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Hoffmann, R. A wiki for the life sciences where authorship matters. Nature Genetics (2008)

The medial prefrontal cortex plays an important role in the excitation of A10 dopaminergic neurons following intravenous muscimol administration.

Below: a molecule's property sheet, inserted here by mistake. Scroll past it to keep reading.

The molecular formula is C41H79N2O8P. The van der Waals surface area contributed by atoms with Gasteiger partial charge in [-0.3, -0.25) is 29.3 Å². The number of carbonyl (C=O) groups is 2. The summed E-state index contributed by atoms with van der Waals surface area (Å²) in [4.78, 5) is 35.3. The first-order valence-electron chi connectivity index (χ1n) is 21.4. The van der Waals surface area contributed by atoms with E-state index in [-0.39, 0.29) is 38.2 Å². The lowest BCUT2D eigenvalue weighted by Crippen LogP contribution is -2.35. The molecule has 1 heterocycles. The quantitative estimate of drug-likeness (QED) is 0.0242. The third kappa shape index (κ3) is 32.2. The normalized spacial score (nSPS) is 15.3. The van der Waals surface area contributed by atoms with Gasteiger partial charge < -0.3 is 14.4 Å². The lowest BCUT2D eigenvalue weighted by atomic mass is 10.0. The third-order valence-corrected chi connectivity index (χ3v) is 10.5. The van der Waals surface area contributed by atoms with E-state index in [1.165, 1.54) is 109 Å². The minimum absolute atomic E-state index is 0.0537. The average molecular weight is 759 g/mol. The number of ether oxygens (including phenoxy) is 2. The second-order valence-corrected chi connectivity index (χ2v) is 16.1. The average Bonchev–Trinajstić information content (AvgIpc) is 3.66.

Intravenous muscimol administration increases the activity of dopaminergic neurons of the A10 cell group, located in the ventral tegmental area. Evidence suggests that this increase in activity is produced by disinhibition following the inhibition of GABAergic ("non-dopaminergic") cells in the ventral tegmental area. We hypothesized that the activation of A10 cells by muscimol is likely to be at least partly caused by the action of excitatory afferents. To verify this, A10 cells were isolated from ipsilateral afferent sources which utilise excitatory amino acids (which play an important role in the activity of these neurons), using hemisections at the level of the subthalamic nucleus (or just anterior to the subthalamic nucleus), electrolytic lesions of the pedunculopontine tegmental nucleus, or a combination of both. Following hemisections, and hemisections combined with lesions of the pedunculopontine tegmental nucleus, muscimol inhibited rather than excited A10 dopaminergic neurons. The pedunculopontine tegmental nucleus itself appeared to make little intrinsic contribution to muscimol-induced excitation, although the results suggested that part of the excitation which originates in the forebrain may be conducted to A10 cells via the pedunculopontine tegmental nucleus. The source of the effective forebrain excitation was investigated using electrolytic lesions of documented sources of excitatory amino acidergic afferents to the ventral tegmental area: the medial prefrontal cortex, certain nuclei of the amygdalar complex and the lateral habenular nucleus. In the medial prefrontal cortex-lesioned group, muscimol again produced inhibition, an effect qualitatively and quantitatively similar to that in the hemisected groups. Habenular lesions blocked muscimol-induced excitation without producing inhibition, whilst amygdalar lesions produced no significant change in the effects of muscimol. The results suggest that under normal circumstances, an active excitation counteracts and exceeds the direct inhibitory effects of muscimol on the activity of A10 dopaminergic neurons. Furthermore, this activation appears to be produced by the action of excitatory (probably excitatory amino acidergic) afferents arising from the medial prefrontal cortex, and possibly the lateral habenular nucleus. Insofar as the excitation of A10 dopaminergic neurons, which is produced by certain drugs of abuse, and which may play a crucial role in their sustained use, has its basis in excitation following disinhibition, this excitation may provide a novel target for therapeutic intervention in addiction.[1]


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